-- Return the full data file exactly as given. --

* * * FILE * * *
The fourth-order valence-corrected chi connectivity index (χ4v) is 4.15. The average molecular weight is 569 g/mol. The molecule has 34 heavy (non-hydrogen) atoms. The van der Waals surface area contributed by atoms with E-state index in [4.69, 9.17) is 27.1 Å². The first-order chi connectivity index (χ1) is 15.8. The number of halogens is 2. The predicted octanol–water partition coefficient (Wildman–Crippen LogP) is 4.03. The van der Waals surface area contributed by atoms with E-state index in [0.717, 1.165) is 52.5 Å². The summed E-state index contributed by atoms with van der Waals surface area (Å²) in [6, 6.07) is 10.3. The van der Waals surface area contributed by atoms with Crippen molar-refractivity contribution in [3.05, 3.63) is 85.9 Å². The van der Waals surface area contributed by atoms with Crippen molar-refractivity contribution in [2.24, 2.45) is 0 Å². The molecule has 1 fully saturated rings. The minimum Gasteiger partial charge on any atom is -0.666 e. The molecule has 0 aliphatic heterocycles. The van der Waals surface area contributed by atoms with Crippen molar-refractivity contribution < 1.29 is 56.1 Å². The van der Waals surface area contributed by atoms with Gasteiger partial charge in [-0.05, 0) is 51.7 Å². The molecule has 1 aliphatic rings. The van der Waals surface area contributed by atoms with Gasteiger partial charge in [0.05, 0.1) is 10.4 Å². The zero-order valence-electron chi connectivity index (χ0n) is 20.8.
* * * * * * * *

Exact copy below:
The fourth-order valence-corrected chi connectivity index (χ4v) is 4.15. The average molecular weight is 569 g/mol. The molecule has 34 heavy (non-hydrogen) atoms. The van der Waals surface area contributed by atoms with E-state index in [4.69, 9.17) is 27.1 Å². The first-order chi connectivity index (χ1) is 15.8. The number of halogens is 2. The predicted octanol–water partition coefficient (Wildman–Crippen LogP) is 4.03. The van der Waals surface area contributed by atoms with E-state index in [0.717, 1.165) is 52.5 Å². The summed E-state index contributed by atoms with van der Waals surface area (Å²) in [6, 6.07) is 10.3. The van der Waals surface area contributed by atoms with Crippen molar-refractivity contribution in [3.05, 3.63) is 85.9 Å². The van der Waals surface area contributed by atoms with Crippen molar-refractivity contribution in [2.24, 2.45) is 0 Å². The molecule has 1 fully saturated rings. The minimum Gasteiger partial charge on any atom is -0.666 e. The molecule has 0 aliphatic heterocycles. The van der Waals surface area contributed by atoms with Crippen molar-refractivity contribution < 1.29 is 56.1 Å². The van der Waals surface area contributed by atoms with Gasteiger partial charge in [-0.05, 0) is 51.7 Å². The molecule has 1 aliphatic rings. The van der Waals surface area contributed by atoms with Gasteiger partial charge in [0.05, 0.1) is 10.4 Å². The zero-order valence-electron chi connectivity index (χ0n) is 20.8.